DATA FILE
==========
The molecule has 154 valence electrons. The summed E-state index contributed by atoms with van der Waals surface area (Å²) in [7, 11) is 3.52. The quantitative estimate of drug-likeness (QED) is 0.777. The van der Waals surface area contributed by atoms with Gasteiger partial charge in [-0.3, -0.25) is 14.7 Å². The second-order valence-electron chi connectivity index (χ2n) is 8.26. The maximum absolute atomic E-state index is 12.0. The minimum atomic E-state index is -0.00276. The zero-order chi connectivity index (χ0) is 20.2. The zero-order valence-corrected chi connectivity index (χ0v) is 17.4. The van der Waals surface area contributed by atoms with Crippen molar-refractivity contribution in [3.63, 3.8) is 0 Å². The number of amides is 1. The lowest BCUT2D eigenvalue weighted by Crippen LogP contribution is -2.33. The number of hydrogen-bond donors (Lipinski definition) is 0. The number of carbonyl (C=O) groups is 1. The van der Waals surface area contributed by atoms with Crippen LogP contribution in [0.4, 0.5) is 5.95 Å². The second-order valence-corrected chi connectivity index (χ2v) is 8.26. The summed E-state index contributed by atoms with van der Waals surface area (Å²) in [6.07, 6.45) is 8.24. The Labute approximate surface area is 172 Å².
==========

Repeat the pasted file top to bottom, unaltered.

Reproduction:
The molecule has 154 valence electrons. The summed E-state index contributed by atoms with van der Waals surface area (Å²) in [7, 11) is 3.52. The quantitative estimate of drug-likeness (QED) is 0.777. The van der Waals surface area contributed by atoms with Gasteiger partial charge in [-0.3, -0.25) is 14.7 Å². The second-order valence-electron chi connectivity index (χ2n) is 8.26. The maximum absolute atomic E-state index is 12.0. The minimum atomic E-state index is -0.00276. The zero-order chi connectivity index (χ0) is 20.2. The zero-order valence-corrected chi connectivity index (χ0v) is 17.4. The van der Waals surface area contributed by atoms with Crippen molar-refractivity contribution in [3.63, 3.8) is 0 Å². The number of amides is 1. The lowest BCUT2D eigenvalue weighted by Crippen LogP contribution is -2.33. The number of hydrogen-bond donors (Lipinski definition) is 0. The number of carbonyl (C=O) groups is 1. The van der Waals surface area contributed by atoms with Crippen LogP contribution in [0.4, 0.5) is 5.95 Å². The second-order valence-corrected chi connectivity index (χ2v) is 8.26. The summed E-state index contributed by atoms with van der Waals surface area (Å²) in [6.07, 6.45) is 8.24. The Labute approximate surface area is 172 Å².